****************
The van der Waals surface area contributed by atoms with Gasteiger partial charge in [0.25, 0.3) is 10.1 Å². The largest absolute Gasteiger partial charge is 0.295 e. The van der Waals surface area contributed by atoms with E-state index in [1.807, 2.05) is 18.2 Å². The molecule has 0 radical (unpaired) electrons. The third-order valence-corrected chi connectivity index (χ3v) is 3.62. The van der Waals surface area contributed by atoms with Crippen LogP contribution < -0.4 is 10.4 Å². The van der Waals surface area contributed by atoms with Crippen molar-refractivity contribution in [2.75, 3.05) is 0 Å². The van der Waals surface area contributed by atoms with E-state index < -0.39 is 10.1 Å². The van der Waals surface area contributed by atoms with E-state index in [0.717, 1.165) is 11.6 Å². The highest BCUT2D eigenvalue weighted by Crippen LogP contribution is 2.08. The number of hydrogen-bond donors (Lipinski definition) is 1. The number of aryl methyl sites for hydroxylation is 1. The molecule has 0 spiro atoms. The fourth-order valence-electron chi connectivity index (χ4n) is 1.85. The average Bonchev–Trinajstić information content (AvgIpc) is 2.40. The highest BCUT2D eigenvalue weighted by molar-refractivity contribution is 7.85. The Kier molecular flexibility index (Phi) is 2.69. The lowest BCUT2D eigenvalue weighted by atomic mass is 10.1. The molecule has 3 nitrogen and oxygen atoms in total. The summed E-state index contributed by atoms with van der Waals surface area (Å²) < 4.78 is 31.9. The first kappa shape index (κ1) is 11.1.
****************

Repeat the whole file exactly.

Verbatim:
The van der Waals surface area contributed by atoms with Gasteiger partial charge in [0.25, 0.3) is 10.1 Å². The largest absolute Gasteiger partial charge is 0.295 e. The van der Waals surface area contributed by atoms with E-state index in [1.807, 2.05) is 18.2 Å². The molecule has 0 radical (unpaired) electrons. The third-order valence-corrected chi connectivity index (χ3v) is 3.62. The van der Waals surface area contributed by atoms with Crippen LogP contribution < -0.4 is 10.4 Å². The van der Waals surface area contributed by atoms with Crippen molar-refractivity contribution in [2.75, 3.05) is 0 Å². The van der Waals surface area contributed by atoms with E-state index < -0.39 is 10.1 Å². The van der Waals surface area contributed by atoms with E-state index in [0.717, 1.165) is 11.6 Å². The highest BCUT2D eigenvalue weighted by Crippen LogP contribution is 2.08. The number of hydrogen-bond donors (Lipinski definition) is 1. The number of aryl methyl sites for hydroxylation is 1. The molecule has 0 spiro atoms. The fourth-order valence-electron chi connectivity index (χ4n) is 1.85. The average Bonchev–Trinajstić information content (AvgIpc) is 2.40. The highest BCUT2D eigenvalue weighted by molar-refractivity contribution is 7.85. The Kier molecular flexibility index (Phi) is 2.69. The lowest BCUT2D eigenvalue weighted by atomic mass is 10.1. The molecule has 3 nitrogen and oxygen atoms in total. The summed E-state index contributed by atoms with van der Waals surface area (Å²) < 4.78 is 31.9. The first kappa shape index (κ1) is 11.1.